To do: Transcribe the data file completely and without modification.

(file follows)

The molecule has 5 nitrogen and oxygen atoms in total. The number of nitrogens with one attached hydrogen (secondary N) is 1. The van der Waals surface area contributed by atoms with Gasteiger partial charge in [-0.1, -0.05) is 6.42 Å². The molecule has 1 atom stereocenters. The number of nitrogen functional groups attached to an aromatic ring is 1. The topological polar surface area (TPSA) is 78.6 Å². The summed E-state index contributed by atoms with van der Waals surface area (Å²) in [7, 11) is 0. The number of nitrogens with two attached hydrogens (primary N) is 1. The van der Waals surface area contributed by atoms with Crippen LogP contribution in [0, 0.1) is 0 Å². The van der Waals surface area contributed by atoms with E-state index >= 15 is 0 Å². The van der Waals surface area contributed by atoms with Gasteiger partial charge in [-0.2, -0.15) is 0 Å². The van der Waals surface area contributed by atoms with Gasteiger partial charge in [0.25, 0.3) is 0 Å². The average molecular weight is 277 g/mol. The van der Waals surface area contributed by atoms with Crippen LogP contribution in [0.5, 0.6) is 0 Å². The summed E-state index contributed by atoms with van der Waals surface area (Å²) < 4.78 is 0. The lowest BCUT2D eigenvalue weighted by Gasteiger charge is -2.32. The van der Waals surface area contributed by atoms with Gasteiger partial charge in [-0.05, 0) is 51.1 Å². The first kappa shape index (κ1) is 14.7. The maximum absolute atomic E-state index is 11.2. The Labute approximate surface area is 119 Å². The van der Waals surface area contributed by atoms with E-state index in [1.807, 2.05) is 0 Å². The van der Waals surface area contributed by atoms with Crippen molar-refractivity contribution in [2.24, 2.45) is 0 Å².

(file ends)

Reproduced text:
The molecule has 5 nitrogen and oxygen atoms in total. The number of nitrogens with one attached hydrogen (secondary N) is 1. The van der Waals surface area contributed by atoms with Gasteiger partial charge in [-0.1, -0.05) is 6.42 Å². The molecule has 1 atom stereocenters. The number of nitrogen functional groups attached to an aromatic ring is 1. The topological polar surface area (TPSA) is 78.6 Å². The summed E-state index contributed by atoms with van der Waals surface area (Å²) in [7, 11) is 0. The number of nitrogens with two attached hydrogens (primary N) is 1. The van der Waals surface area contributed by atoms with Crippen LogP contribution in [0, 0.1) is 0 Å². The van der Waals surface area contributed by atoms with E-state index >= 15 is 0 Å². The van der Waals surface area contributed by atoms with Gasteiger partial charge in [-0.2, -0.15) is 0 Å². The van der Waals surface area contributed by atoms with Gasteiger partial charge in [0.25, 0.3) is 0 Å². The average molecular weight is 277 g/mol. The van der Waals surface area contributed by atoms with Crippen LogP contribution in [0.5, 0.6) is 0 Å². The summed E-state index contributed by atoms with van der Waals surface area (Å²) < 4.78 is 0. The lowest BCUT2D eigenvalue weighted by Gasteiger charge is -2.32. The van der Waals surface area contributed by atoms with Gasteiger partial charge in [-0.05, 0) is 51.1 Å². The first kappa shape index (κ1) is 14.7. The maximum absolute atomic E-state index is 11.2. The Labute approximate surface area is 119 Å². The van der Waals surface area contributed by atoms with E-state index in [1.807, 2.05) is 0 Å². The van der Waals surface area contributed by atoms with Crippen molar-refractivity contribution in [2.24, 2.45) is 0 Å².